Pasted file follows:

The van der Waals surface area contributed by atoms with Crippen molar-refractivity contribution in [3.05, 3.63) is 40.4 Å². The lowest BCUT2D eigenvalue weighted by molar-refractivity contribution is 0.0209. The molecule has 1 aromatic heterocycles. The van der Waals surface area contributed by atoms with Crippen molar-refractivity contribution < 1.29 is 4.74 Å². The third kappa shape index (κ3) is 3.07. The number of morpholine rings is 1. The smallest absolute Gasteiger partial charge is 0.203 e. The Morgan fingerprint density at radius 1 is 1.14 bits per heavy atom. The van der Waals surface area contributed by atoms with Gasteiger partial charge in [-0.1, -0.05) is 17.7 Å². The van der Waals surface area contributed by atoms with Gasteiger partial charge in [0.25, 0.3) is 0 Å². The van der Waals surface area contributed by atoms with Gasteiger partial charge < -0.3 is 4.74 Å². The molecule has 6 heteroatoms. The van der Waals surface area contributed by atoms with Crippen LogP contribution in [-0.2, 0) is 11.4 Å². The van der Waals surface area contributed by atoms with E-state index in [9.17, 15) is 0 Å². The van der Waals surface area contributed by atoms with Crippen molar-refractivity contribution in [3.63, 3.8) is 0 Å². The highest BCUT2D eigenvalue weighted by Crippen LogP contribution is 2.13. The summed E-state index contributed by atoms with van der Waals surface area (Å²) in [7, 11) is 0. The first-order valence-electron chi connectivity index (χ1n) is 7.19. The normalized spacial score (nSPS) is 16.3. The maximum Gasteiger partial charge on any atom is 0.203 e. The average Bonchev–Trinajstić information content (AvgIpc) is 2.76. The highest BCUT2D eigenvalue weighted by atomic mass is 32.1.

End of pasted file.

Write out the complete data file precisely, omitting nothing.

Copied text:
The van der Waals surface area contributed by atoms with Crippen molar-refractivity contribution in [3.05, 3.63) is 40.4 Å². The lowest BCUT2D eigenvalue weighted by molar-refractivity contribution is 0.0209. The molecule has 1 aromatic heterocycles. The van der Waals surface area contributed by atoms with Crippen molar-refractivity contribution < 1.29 is 4.74 Å². The third kappa shape index (κ3) is 3.07. The number of morpholine rings is 1. The smallest absolute Gasteiger partial charge is 0.203 e. The Morgan fingerprint density at radius 1 is 1.14 bits per heavy atom. The van der Waals surface area contributed by atoms with Gasteiger partial charge in [-0.1, -0.05) is 17.7 Å². The van der Waals surface area contributed by atoms with Gasteiger partial charge in [0.25, 0.3) is 0 Å². The van der Waals surface area contributed by atoms with Gasteiger partial charge < -0.3 is 4.74 Å². The molecule has 6 heteroatoms. The van der Waals surface area contributed by atoms with Crippen LogP contribution in [-0.2, 0) is 11.4 Å². The van der Waals surface area contributed by atoms with E-state index in [9.17, 15) is 0 Å². The van der Waals surface area contributed by atoms with Crippen molar-refractivity contribution in [3.63, 3.8) is 0 Å². The highest BCUT2D eigenvalue weighted by Crippen LogP contribution is 2.13. The summed E-state index contributed by atoms with van der Waals surface area (Å²) in [7, 11) is 0. The first-order valence-electron chi connectivity index (χ1n) is 7.19. The normalized spacial score (nSPS) is 16.3. The maximum Gasteiger partial charge on any atom is 0.203 e. The average Bonchev–Trinajstić information content (AvgIpc) is 2.76. The highest BCUT2D eigenvalue weighted by atomic mass is 32.1.